In Science this week, a University of Melbourne-led team reports data showing parasites that develop resistance to the antimalarial agent atovaquone are unable to pass that resistance to their offspring. Since mutations in the gene cytochrome b (cytB) are known to promote drug resistance, the investigators focused on three atovaquone-resistant strains of a malarial parasite that infects rodents, each with a different cytB mutation. They found that two of the gene mutations resulted in developmental defects in the parasite zygotes, while the third mutation resulted in complete infertility in the parasites. Cross breeding parasites with and without the mutations revealed that the mutations are not passed to offspring, while transmission attempts involving 750 mosquito bites resulted in a single atovaquone resistance transmission that was not able to be transmitted further. The team concluded that the cytB mutations impair the lifecycle of the parasites when they are living in mosquito hosts and therefore cannot be passed on. Similar mutations in the human malaria parasite Plasmodium falciparum were also found to impair the ability of parasites to infect mosquitos.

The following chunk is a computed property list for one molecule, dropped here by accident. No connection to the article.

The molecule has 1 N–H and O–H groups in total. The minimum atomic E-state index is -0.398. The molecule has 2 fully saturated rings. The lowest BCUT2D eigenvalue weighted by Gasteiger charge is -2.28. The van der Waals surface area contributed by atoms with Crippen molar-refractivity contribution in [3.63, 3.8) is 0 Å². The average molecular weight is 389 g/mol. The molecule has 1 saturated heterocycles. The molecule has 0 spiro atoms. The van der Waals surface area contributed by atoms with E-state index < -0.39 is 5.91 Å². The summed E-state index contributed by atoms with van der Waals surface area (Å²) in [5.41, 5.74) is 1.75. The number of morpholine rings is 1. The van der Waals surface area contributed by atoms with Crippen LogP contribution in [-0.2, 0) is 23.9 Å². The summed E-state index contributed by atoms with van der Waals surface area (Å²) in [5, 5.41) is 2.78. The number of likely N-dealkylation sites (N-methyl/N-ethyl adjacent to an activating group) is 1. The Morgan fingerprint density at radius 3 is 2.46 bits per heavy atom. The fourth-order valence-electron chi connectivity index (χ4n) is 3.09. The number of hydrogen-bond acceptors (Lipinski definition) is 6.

And in Science Translational Medicine, a multi-institute research group presents a study identifying alterations to the JAK2 gene in chemotherapy-resistant patients with triple-negative breast cancer (TNBC), pointing to the possibility of targeted therapy for these patients. By sequencing tumor samples, the researchers found that JAK2 was more frequently amplified in chemotherapy-treated TNBC patients than untreated patients, and that treated patients were more likely to have aggressive and resistant tumors — pointing to a role for JAK2 in drug resistance. They further discovered that a general JAK inhibitor could not stop the growth of JAK2-amplified breast cancer cells, even in combination with chemotherapy. However, the use of a JAK2-specific inhibitor significantly reduced TNBC tumor growth in mice when used in combination with chemotherapy.